ZooKeys 151: 53–73, doi: 10.3897/zookeys.151.1879
Elmidae (Coleoptera, Byrrhoidea) larvae in the state of São Paulo, Brazil: Identification key, new records and distribution
Melissa Ottoboni Segura1, Francisco Valente-Neto1, Alaíde Aparecida Fonseca-Gessner1,2
1 Programa de Pós-Graduação em Ecologia e Recursos Naturais, Universidade Federal de São Carlos, São Carlos, São Paulo, Brazil
2 Departamento de Hidrobiologia, Universidade Federal de São Carlos, São Carlos, São Paulo, Brazil

Corresponding authors: Melissa Ottoboni Segura (m_ottoboni@yahoo.com.br), Francisco Valente Neto (fvalenteneto@gmail.com)

Academic editor: L. Penev

received 3 August 2011 | accepted 17 November 2011 | Published 3 December 2011


(C) 2011 Melissa Ottoboni Segura. This is an open access article distributed under the terms of the Creative Commons Attribution License, which permits unrestricted use, distribution, and reproduction in any medium, provided the original author and source are credited.


For reference, use of the paginated PDF or printed version of this article is recommended.

Abstract

The family Elmidae Curtis, 1830 has cosmopolitan distribution and most species inhabit riffles on streams and rivers, hence the name “riffle beetle”. In recent years, this family has been featured in papers addressing the assessment and environmental monitoring of water quality. In Brazil, studies on the family remain scarce and the present investigation is a pioneering study in the state of São Paulo. This study aims to propose a taxonomic key for the identification of larvae of Elmidae genera known to occur in the State, as well as to report new records and the distribution of these genera. The material analyzed was collected from various locations in each of 15 drainage basins from 2005 to 2010. The identification key includes 12 genera (Austrolimnius Carter & Zeck, 1929, Heterelmis Sharp, 1882, Hexacylloepus Hinton, 1940, Hexanchorus Sharp, 1882, Huleechius Brown, 1981, Macrelmis Motschulsky, 1859, Microcylloepus Hinton, 1935, Neoelmis Musgrave, 1935, Phanocerus Sharp, 1882, Potamophilops Grouvelle, 1896, Stegoelmis Hinton, 1939 and Xenelmis Hinton, 1936) known in Brazil as well as three morphotypes designated herein as Genus A, Genus M and Genus X. The genus Hexanchorus is recorded for the first time in the state of São Paulo.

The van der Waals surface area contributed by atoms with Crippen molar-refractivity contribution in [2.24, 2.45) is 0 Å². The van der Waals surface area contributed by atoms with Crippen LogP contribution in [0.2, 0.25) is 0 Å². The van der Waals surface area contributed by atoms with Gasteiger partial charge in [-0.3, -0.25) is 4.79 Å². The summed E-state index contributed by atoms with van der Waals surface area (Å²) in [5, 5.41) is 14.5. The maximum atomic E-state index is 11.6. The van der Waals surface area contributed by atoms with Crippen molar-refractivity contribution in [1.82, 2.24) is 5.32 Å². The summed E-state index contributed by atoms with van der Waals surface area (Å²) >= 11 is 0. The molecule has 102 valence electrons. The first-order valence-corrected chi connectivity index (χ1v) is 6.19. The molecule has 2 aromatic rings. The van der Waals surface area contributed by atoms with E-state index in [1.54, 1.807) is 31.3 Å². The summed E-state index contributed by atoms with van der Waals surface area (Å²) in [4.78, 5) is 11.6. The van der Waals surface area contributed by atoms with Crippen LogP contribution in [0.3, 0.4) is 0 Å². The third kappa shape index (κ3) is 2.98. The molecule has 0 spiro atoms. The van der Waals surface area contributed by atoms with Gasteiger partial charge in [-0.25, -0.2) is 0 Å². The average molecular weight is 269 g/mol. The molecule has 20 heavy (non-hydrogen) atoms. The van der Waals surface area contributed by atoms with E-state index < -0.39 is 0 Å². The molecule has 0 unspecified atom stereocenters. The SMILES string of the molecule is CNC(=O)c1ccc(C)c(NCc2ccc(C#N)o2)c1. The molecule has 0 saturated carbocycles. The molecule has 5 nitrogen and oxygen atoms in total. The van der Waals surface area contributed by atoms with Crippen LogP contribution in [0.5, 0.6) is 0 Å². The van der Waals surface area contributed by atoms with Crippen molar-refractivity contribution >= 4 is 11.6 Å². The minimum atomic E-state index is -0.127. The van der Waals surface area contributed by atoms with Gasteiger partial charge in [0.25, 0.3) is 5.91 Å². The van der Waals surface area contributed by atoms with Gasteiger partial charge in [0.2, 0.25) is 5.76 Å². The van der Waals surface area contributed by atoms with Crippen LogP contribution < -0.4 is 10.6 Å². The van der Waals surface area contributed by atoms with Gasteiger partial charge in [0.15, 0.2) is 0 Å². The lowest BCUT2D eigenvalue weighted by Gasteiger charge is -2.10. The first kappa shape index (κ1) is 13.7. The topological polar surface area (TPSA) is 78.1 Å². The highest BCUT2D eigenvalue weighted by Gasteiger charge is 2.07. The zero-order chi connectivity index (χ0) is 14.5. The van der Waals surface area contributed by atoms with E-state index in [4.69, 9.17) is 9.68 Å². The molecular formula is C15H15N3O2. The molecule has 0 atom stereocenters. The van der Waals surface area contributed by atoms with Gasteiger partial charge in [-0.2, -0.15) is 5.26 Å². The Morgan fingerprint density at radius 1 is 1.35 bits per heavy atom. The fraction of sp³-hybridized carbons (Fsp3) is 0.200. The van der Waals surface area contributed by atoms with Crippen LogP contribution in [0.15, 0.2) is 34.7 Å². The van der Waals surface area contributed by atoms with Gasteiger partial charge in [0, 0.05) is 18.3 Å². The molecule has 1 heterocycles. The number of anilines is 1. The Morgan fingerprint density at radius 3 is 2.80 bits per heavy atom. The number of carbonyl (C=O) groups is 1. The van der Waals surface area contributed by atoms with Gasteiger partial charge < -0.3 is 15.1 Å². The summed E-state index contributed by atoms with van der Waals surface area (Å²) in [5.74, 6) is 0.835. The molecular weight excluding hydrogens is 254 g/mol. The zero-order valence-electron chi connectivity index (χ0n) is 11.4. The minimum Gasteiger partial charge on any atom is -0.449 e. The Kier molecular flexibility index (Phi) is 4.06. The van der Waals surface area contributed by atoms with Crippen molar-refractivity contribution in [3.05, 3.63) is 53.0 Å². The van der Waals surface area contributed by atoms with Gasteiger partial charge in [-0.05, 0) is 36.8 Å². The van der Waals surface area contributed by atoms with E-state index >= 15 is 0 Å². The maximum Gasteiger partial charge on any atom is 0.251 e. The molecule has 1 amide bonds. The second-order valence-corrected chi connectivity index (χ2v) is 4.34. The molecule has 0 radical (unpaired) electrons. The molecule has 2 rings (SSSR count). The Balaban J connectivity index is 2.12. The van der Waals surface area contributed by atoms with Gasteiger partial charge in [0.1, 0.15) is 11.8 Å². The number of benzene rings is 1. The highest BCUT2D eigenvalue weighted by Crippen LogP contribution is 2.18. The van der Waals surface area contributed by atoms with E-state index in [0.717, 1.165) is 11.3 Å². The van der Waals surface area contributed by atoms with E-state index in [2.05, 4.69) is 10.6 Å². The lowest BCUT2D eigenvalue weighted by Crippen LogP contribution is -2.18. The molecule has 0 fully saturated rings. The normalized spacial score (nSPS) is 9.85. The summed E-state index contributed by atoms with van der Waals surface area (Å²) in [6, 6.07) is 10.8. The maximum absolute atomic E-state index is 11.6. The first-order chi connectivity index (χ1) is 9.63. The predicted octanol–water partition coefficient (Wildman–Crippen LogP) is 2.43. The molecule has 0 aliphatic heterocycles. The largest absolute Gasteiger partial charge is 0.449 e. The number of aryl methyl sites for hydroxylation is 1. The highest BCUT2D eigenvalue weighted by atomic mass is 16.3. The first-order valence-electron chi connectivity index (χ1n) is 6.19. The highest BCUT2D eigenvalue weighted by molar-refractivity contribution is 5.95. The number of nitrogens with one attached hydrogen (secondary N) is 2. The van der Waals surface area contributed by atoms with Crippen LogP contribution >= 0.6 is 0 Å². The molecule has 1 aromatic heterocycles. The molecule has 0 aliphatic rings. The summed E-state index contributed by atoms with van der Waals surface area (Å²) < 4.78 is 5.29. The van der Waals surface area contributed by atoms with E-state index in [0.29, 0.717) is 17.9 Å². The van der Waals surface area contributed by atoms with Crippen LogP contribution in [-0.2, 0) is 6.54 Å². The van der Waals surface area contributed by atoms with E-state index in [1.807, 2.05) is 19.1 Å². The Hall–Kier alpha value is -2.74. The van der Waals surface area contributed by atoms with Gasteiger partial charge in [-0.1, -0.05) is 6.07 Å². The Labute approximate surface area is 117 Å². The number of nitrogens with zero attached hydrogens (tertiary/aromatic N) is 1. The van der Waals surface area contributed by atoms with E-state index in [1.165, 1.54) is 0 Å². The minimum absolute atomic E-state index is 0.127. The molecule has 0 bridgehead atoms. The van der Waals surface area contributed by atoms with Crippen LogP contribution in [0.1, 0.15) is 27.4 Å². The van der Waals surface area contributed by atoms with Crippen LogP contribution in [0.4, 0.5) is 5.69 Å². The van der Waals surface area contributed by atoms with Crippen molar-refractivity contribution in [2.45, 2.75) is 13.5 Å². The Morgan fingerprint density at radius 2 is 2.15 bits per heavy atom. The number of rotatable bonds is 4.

Keywords

riffle beetles, streams, aquatic insects, illustrated key

Introduction

Elmidae Curtis, 1830, is a truly aquatic beetle family with cosmopolitan distribution. Most species are found mainly in areas of riffles in lotic ecosystems (rivers and streams). The genera of this family are distributed in two subfamilies: Elminae Curtis, 1830 and Larainae LeConte, 1861 (Jäch and Balke 2008). Among aquatic beetles, Elmidae is the fourth most speciose family, with around 1330 species distributed in 146 genera throughout the world (Jäch and Balke 2008). In the Neotropical region, there are 330 known species in 44 genera, of which 250 species and 39 genera are recorded in South America (Manzo 2005; Passos et al. 2007; Maier and Spangler 2011). In Brazil, there are checklists for the Amazonian region and state of Rio de Janeiro, with 59 recorded species (Passos et al. 2009; Passos et al. 2010).

Elmid larvae and adults generally exploit the same habitats and obtain food by scraping the surface of rocks, wood fragments, roots and leaves, consuming periphyton and detritus (Seagle 1982) and have been included among the herbivores (Leech and Chandler 1956; Brown 1972). However, Seagle (1982) reclassified this family as detritivorous-herbivorous. In terms of functional feeding groups, elmids have been described as scrapers, collectors/gatherers and/or shredders (White and Brigham 1996; Cummins 1973).

Larval development involves five to eight instars and the life cycle can last from six months (Brown 1987) to six years (Steedman and Anderson 1985), depending on temperature and quantity and quality of food available (Brown 1987). At the end of the last instar, the larvae generally migrate to the banks of lotic systems and pupate. In some cases, the larvae remain on their original substrate and pupate in situ when the water level falls (White and Jennings 1973; White 1978; Seagle 1980).

The family is used in monitoring programs and environmental assessments because of the sensitivity of most species to physical and chemical changes in the environment (Ribera and Foster 1992; Ribera 2000; Garcia-Criado and Fernandez-Aláez 2001; Compin and Céréghino 2003). However, in the Neotropical region the use of this family in environmental assessments is hindered by the lack of information on immature forms, and the availability of identification keys and reference collections.